The new technologies create opportunities too. They can lower the costs of conducting existing business – marginal cost, in fact, can be lowered effectively to zero – and extend their reach to more distant customers. They can also open up entirely new lines of business for CSDs. “Technology is a transformational force because it is not limited to national boundaries,” says Papenfuss. “Technology allows much more competition beyond the domestic borders of a CSD. It is one of the game-changers we see when we look into the traditional business of a CSD.”
He likens the present circumstances to the Dot Com era of the 1990s, when the leadership of the CSDs first passed to executives with a technology background. Now, armed with superior technology, their successors are thinking in terms of extending the reach even of their most commoditised services across borders and into wholly new markets. They also know that potential competitors can do the same to them. In Europe, no leader of a CSD will have failed to notice the speed at which a European regulator granted a CSDR-compliant licence to the new, blockchain-based CSD ID2S.
European CSDs have embarked on a slow but far-reaching process of change
ID2S is not the only factor to put European CSDs on alert. Papenfuss has noticed an increased appetite from potential competitors to national CSDs both inside and outside the EU to form links with investor CSDs in domestic markets in order to give their clients access to European securities or European investors. The structures created by certain global custodian banks, which have appointed a single CSD to settle transactions in T2S and a single sub-custodian network to service client assets throughout Europe, are a case in point.
“Linking and partnering is something that all European CSDs are exploring seriously,” says Papenfuss. He thinks every incumbent CSD in Europe is engaged in a strategic review. They are nevertheless applying for authorisation under CSDR on an unchanged basis. This reflects the fact that, burdened by technological legacies of the kind ID2S lacks, they do not want to waste time on the authorisation process when there are new business opportunities to explore and exploit. “Most CSDs are applying in their `as is’ rather than `to be’ situation,” says Papenfuss.
The likeliest long-term victims of this exploratory process are the sub-custodian banks of Europe, which currently survive because T2S offers settlement only, and the asset-servicing functions of the national CSDs are often patchy and inadequate. “It is not a change that will happen overnight,” says Papenfuss. “The CSDs have to do more than ramp up their capabilities. It requires a change of mentality too. They have to become more service-oriented. It will take years to get there.”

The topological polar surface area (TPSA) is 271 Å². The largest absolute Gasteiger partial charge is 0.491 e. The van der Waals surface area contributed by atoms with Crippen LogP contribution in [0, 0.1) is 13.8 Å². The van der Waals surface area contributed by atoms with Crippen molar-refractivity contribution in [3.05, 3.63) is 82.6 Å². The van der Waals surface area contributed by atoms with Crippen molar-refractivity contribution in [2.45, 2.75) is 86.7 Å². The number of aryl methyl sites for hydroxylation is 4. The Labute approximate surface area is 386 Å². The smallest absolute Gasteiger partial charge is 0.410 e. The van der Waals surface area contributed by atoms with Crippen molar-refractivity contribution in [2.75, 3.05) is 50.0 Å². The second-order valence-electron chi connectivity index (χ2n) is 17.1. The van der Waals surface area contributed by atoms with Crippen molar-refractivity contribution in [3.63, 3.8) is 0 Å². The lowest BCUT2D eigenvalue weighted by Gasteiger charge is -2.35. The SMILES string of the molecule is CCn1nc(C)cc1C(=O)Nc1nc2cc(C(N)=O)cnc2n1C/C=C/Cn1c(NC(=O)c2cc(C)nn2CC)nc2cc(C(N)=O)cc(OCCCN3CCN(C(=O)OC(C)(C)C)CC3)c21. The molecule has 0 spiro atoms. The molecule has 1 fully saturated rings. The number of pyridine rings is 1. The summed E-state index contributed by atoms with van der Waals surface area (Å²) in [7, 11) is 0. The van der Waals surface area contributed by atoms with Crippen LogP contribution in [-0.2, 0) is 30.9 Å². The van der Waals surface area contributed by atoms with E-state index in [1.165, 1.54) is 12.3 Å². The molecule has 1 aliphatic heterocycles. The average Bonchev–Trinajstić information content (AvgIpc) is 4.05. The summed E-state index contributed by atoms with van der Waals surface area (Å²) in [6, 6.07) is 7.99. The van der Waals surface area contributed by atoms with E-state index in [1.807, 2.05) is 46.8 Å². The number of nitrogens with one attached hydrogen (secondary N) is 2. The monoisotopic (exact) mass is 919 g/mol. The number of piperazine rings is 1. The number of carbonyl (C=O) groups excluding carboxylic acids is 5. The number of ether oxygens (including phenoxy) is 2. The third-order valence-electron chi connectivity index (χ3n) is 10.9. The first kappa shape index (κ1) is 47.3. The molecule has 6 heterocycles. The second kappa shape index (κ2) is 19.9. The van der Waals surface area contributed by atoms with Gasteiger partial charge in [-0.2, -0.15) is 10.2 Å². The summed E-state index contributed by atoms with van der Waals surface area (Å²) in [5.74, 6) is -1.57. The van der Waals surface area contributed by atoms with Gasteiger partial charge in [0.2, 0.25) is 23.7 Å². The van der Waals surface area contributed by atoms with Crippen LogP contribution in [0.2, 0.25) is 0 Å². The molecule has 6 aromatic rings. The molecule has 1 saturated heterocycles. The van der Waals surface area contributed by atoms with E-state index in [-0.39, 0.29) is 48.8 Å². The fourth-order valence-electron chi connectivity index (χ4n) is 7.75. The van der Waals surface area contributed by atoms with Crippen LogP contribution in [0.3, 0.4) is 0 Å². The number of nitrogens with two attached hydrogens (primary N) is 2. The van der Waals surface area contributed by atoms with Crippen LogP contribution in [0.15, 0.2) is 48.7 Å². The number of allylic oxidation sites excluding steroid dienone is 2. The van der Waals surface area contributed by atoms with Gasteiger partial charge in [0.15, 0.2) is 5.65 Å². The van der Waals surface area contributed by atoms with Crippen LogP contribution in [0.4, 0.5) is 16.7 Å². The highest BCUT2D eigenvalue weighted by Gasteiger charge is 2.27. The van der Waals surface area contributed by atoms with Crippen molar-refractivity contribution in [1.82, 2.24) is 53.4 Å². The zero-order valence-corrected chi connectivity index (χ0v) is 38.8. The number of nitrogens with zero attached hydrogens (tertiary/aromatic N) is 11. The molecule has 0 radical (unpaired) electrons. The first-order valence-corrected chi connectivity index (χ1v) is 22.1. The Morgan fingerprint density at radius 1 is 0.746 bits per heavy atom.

Innovators need reasons to do things differently not orders to change
Another reason a more dynamic and innovative marketplace will take time to emerge in Europe is that there is no single European capital market. The CSDs of Europe continue to service markets which remain rooted in domestic securities laws and regulations, notably in fields such as corporate actions and withholding tax. “Harmonisation is taking place at a European level but reaching the ultimate objective of fully harmonised and standardised processes even within the eurozone is still to come,” says Papenfuss. “In the securities markets we still have areas that need to be tackled. We need trigger points to effect the necessary change, like the introduction of T2S led to the harmonisation of settlement on T+2.”
This European experience has persuaded Papenfuss that global harmonisation of post-trade standards will proceed even more slowly, as regional initiatives have to be pursued first. He also thinks a drive towards harmonisation is an ineffective agent of change in its own right and needs an accompanying infrastructural investment (such as T2S) to catalyse movement. An earlier prospect, says Papenfuss, is global agreement on best practices. Even if these are not always applied, they do at least provide a benchmark to which CSDs can aspire.
Papenfuss is not a supporter of accelerating the process of change through direct regulatory measures, because these can have unintended consequences. He points out that the settlement discipline provisions of CSDR, for example, threaten to impose costs and distortions on securities settlement in Europe, and put the CSDs of Europe in an invidious position in relation to their users, because what appealed most to regulators (incentivising counterparts to avoid trade failure) is hard to implement in practice.
“In order to operationalise a regulation, you still need private sector engagement,” explains Papenfuss. “As we have found with the CSDR settlement discipline rules, devising requirements to make the regulation work soon pushes you back into the discussion about harmonisation and standardisation you were trying to avoid by regulation in the first place.” In other words, innovation cannot be ordained from above. It needs to bubble up from below as well.
Thursday 11 April 2019
11.15 am-13.00 pm
Innovation and diversification
Moderator: Mathias Papenfuss, Head of regulatory implementation, Clearstream Group and Chairman, ECSDA
John Trundle, CEO, Euroclear UK and Ireland
Hossein Fahimi, CEO and Board Member, Central Securities Depository of Iran
Joydeep Dutta, Executive Director, CDSL, India
Thomas Zeeb, Head of securities and exchanges, SIX Group AG, Switzerland
Paolo Caniccio, CTO, LSEG and CTO, Post-trade, Monte Titoli